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It hasn’t taken long for us to drift far from the America in which most of us grew up, a nation that cared about the needs of others and inspired young people to “be all you can be” to make the world a better place.

That was the America that existed when Simpson was still a hero. But just as Simpson’s out-of-control sense of self turned him into someone unrecognizable, gradually, we have watched — and sometimes enabled — our society to transform into something else as well.

The America in which we now live is driven by instant gratification, unhealthy, mean-spirited competitiveness and affirmation of one’s superiority over others.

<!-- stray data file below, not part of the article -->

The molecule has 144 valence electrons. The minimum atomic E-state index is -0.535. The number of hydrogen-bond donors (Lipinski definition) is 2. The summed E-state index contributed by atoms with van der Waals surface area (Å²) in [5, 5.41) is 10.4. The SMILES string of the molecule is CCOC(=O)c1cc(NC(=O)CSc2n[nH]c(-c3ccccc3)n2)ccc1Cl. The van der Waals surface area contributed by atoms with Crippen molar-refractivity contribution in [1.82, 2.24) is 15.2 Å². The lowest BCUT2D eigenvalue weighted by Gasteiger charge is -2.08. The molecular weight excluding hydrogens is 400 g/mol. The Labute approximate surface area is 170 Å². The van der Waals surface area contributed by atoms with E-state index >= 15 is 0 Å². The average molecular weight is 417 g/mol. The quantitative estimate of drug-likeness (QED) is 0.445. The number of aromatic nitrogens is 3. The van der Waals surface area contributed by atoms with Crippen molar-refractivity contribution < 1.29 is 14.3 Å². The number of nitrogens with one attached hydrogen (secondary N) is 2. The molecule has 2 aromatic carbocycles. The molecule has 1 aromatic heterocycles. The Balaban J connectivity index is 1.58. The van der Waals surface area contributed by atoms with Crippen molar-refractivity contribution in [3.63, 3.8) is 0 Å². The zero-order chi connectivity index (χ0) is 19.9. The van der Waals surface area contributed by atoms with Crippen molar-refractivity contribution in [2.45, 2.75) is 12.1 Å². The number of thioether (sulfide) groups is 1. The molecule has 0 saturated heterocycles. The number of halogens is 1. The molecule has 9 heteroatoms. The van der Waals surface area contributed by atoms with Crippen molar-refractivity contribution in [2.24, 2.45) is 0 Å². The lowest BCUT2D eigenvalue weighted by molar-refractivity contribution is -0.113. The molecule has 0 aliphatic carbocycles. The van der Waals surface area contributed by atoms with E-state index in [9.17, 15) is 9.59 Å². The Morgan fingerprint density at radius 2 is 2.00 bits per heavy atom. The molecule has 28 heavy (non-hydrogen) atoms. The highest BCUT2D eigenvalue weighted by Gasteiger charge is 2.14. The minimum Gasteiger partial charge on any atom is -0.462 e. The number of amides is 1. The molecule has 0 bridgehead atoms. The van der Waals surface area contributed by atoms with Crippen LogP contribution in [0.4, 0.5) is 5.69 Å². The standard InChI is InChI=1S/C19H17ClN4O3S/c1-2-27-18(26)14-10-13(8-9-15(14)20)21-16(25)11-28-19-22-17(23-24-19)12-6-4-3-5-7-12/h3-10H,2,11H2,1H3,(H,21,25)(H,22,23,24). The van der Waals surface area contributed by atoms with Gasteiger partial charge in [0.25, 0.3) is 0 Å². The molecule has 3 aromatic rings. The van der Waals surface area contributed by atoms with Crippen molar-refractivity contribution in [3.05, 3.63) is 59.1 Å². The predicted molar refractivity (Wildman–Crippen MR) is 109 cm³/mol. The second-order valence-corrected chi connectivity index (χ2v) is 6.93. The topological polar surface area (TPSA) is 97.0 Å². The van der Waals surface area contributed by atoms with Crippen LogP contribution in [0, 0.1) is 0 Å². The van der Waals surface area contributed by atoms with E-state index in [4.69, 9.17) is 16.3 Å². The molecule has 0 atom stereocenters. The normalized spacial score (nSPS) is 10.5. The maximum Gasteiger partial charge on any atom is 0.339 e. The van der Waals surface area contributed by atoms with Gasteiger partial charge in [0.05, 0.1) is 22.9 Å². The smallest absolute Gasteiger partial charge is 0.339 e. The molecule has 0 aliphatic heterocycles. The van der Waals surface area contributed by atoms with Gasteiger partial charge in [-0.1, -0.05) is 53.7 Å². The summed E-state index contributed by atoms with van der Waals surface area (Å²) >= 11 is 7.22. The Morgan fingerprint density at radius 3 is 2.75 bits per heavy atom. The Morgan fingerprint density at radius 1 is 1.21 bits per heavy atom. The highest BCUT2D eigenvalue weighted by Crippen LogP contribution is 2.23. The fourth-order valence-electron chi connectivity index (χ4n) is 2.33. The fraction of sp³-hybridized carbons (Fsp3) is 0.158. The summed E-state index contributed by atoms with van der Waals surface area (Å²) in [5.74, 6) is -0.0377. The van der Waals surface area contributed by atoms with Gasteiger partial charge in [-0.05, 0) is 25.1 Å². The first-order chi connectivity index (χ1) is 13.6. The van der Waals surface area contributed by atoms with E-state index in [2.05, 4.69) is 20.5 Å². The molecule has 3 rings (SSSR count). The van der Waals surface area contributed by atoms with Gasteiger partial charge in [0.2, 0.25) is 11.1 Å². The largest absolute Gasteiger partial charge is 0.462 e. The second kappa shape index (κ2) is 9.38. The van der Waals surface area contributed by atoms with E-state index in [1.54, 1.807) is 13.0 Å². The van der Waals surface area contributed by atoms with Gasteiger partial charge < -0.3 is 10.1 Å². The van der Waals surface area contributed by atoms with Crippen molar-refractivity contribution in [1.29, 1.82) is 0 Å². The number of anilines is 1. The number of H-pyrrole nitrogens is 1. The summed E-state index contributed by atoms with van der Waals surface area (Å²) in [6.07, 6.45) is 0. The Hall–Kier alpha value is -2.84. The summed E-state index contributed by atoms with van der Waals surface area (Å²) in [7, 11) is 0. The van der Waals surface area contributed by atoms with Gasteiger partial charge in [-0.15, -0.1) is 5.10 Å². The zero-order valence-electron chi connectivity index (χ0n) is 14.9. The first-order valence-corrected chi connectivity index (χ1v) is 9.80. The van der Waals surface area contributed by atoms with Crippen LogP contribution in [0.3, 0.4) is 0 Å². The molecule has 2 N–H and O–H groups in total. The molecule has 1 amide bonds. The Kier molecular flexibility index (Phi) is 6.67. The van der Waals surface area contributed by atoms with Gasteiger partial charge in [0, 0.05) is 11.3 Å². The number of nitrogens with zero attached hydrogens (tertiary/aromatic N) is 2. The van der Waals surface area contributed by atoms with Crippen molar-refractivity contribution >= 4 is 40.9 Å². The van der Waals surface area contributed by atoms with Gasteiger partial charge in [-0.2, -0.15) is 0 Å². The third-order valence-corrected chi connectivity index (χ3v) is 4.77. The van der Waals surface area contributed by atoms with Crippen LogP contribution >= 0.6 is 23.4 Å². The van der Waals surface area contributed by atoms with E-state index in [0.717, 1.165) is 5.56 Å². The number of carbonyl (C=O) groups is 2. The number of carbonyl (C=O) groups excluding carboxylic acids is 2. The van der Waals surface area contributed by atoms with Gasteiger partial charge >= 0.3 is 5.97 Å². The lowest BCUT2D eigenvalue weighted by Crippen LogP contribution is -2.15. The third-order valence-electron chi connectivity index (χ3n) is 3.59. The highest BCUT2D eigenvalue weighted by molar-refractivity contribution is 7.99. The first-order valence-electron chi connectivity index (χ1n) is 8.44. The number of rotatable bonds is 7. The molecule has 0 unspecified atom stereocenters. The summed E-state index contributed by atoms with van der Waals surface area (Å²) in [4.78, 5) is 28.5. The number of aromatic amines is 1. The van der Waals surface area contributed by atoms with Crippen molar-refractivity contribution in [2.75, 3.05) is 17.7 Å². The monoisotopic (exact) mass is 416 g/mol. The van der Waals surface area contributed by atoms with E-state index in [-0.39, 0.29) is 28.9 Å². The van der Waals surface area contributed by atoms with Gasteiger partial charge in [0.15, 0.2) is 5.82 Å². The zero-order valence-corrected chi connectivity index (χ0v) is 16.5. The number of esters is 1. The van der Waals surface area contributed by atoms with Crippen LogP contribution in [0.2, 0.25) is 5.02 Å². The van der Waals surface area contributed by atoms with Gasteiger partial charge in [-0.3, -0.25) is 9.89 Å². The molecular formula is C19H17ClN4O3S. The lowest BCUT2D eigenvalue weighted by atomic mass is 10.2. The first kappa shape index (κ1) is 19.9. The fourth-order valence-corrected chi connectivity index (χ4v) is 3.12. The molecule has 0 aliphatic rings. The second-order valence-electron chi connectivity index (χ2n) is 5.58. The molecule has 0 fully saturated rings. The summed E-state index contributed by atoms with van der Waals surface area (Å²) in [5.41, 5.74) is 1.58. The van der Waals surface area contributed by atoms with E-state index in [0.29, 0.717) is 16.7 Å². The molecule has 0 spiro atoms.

Those who doubt the sociological connection between our narcissistic, virtual culture and the increase in youth violence should consider the nonchalant, indiscriminate and thoughtless way that Lane was killed.

To his accused killers, Lane was not a real-life human being with feelings. Pulling a trigger was just as easy as deleting a ‘friend’ on Facebook. With the flick of a finger, he was deleted from every real person who ever knew him.

Why?

Because like so many impatient, self-obsessed young people today, the defendants were bored and wanted instant gratification. They wanted to feel empowered. They wanted to feel like stars. Like O.J. Simpson, they believed they were entitled to do whatever they wanted, to whomever they wanted to do it.

The underlying mentality of these three, ruthless young men and the other young people who embrace our new, narcissistic culture is all the same: “I don’t care what happens to anyone else. It’s all about me.”

Jeffrey Scott Shapiro is an investigative reporter and a former prosecutor in Washington, D.C.